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|Title:||Sensitivity methods and slow adaptation|
|Author(s):||Rhode, Douglas Scott|
|Doctoral Committee Chair(s):||Kokotovic, P.V.|
|Department / Program:||Electrical and Computer Engineering|
|Discipline:||Electrical and Computer Engineering|
|Degree Granting Institution:||University of Illinois at Urbana-Champaign|
|Subject(s):||Engineering, System Science|
|Abstract:||In many existing model reference adaptive control (MRAC) schemes, the plant order and relative degree are assumed known. Then a full-order control parameterization is specified which allows for an exact transfer function match between the closed-loop plant and a reference model. Often for plants of modest complexity, this leads to a large number of adjustable parameters. Apart from the computational burden, an excessive parameterization imposes, a common assumption used to prove global stability requires the regressor to be Persistently Exciting (PE). This PE requirement has been tied to the spectral content of the system input, and is directly proportional to the number of parameters adjusted. Often this imposes unrealizable requirements upon the system input. This problem is especially pronounced for regulation problems where the reference and system input are zero.
In the approach presented in this thesis, the number of parameters and structure of the controller will not be tied to plant order. Instead, a reduced-order parameterization such as PID or lead-lag will be adapted. For many applications, slow adaptation offers an attractive means of increasing performance while retaining the simplicity of the underlying linear system.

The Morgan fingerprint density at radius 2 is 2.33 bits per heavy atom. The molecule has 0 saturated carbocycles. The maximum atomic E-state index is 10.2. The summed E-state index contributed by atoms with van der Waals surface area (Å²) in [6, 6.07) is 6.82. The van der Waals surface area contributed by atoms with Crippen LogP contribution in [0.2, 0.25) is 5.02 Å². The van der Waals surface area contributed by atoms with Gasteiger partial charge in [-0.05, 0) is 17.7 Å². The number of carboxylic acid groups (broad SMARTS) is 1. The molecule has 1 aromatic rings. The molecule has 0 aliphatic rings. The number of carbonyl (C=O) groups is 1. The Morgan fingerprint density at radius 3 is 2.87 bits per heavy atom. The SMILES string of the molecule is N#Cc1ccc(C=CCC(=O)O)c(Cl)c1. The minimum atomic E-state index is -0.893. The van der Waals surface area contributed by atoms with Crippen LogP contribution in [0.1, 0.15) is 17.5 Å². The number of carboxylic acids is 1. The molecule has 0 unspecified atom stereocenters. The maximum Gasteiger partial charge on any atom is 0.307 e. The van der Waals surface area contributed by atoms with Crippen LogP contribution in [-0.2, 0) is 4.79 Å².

Recent developments in integral manifolds and averaging are combined with sensitivity results from the 1960s to construct a pseudogradient approach to slow adaptation. Under slow adaptation, the parameters change much slower than the state of the underlying linear system. An integral manifold, the slow manifold, is used to separate the slow parameter dynamics from the fast linear states. This slow manifold can be approximated by a frozen parameter manifold, which is simply the steady-state response of the linear system with the parameters held constant. The signals from the frozen manifold are then substituted into the parameter update equation. This equation is then averaged to produce a set of nonlinear time invariant equations which approximate the dynamics of the parameters. Using sensitivity techniques, a pseudogradient algorithm will be constructed such that the averaged system will approximate a steepest descent optimization algorithm to reduce the mean square output error. This approach will encompass several existing algorithms such as those proposed by Narendra and Bodson (1,2). Sufficient conditions are given to guarantee the stability of these pseudogradient algorithms.
|Rights Information:||Copyright 1990 Rhode, Douglas Scott|
|Date Available in IDEALS:||2011-05-07|
|Identifier in Online Catalog:||AAI9026301|
This item appears in the following Collection(s)
Dissertations and Theses - Electrical and Computer Engineering
Dissertations and Theses in Electrical and Computer Engineering
Graduate Dissertations and Theses at Illinois
Graduate Theses and Dissertations at Illinois